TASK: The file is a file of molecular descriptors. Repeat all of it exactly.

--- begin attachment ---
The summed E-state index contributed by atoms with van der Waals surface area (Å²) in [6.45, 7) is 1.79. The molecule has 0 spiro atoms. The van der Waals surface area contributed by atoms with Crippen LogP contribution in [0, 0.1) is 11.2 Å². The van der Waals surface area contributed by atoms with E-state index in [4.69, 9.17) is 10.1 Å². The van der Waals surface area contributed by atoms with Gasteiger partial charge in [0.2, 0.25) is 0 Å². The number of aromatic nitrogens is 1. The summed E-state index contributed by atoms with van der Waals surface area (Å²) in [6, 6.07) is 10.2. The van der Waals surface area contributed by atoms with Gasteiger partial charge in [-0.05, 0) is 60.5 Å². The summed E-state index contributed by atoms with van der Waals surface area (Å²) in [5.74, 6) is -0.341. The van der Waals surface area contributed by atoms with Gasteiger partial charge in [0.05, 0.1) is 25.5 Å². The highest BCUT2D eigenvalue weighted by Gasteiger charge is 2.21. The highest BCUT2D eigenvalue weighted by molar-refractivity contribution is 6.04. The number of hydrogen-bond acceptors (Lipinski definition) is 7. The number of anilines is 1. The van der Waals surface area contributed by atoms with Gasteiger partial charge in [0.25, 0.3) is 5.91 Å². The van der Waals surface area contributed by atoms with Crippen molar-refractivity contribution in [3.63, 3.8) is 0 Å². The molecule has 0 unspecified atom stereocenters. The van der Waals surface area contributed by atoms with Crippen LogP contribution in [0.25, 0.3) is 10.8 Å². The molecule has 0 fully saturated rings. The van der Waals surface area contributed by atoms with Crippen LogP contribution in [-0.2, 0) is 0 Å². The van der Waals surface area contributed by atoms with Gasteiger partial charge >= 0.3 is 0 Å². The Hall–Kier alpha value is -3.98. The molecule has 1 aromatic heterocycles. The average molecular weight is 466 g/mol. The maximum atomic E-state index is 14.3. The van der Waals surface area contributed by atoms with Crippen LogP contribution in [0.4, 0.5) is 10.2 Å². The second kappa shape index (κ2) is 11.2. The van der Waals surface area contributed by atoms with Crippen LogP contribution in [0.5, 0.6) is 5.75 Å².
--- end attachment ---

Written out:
The summed E-state index contributed by atoms with van der Waals surface area (Å²) in [6.45, 7) is 1.79. The molecule has 0 spiro atoms. The van der Waals surface area contributed by atoms with Crippen LogP contribution in [0, 0.1) is 11.2 Å². The van der Waals surface area contributed by atoms with E-state index in [4.69, 9.17) is 10.1 Å². The van der Waals surface area contributed by atoms with Gasteiger partial charge in [0.2, 0.25) is 0 Å². The number of aromatic nitrogens is 1. The summed E-state index contributed by atoms with van der Waals surface area (Å²) in [6, 6.07) is 10.2. The van der Waals surface area contributed by atoms with Gasteiger partial charge in [-0.05, 0) is 60.5 Å². The summed E-state index contributed by atoms with van der Waals surface area (Å²) in [5.74, 6) is -0.341. The van der Waals surface area contributed by atoms with Gasteiger partial charge in [0.05, 0.1) is 25.5 Å². The highest BCUT2D eigenvalue weighted by Gasteiger charge is 2.21. The highest BCUT2D eigenvalue weighted by molar-refractivity contribution is 6.04. The number of hydrogen-bond acceptors (Lipinski definition) is 7. The number of anilines is 1. The van der Waals surface area contributed by atoms with Gasteiger partial charge in [0.25, 0.3) is 5.91 Å². The van der Waals surface area contributed by atoms with Crippen molar-refractivity contribution in [3.63, 3.8) is 0 Å². The molecule has 0 unspecified atom stereocenters. The van der Waals surface area contributed by atoms with Crippen LogP contribution in [0.25, 0.3) is 10.8 Å². The molecule has 0 fully saturated rings. The van der Waals surface area contributed by atoms with Crippen LogP contribution in [-0.2, 0) is 0 Å². The van der Waals surface area contributed by atoms with Gasteiger partial charge >= 0.3 is 0 Å². The Hall–Kier alpha value is -3.98. The molecule has 1 aromatic heterocycles. The average molecular weight is 466 g/mol. The maximum atomic E-state index is 14.3. The van der Waals surface area contributed by atoms with Crippen LogP contribution in [0.4, 0.5) is 10.2 Å². The second kappa shape index (κ2) is 11.2. The van der Waals surface area contributed by atoms with Crippen LogP contribution in [0.5, 0.6) is 5.75 Å².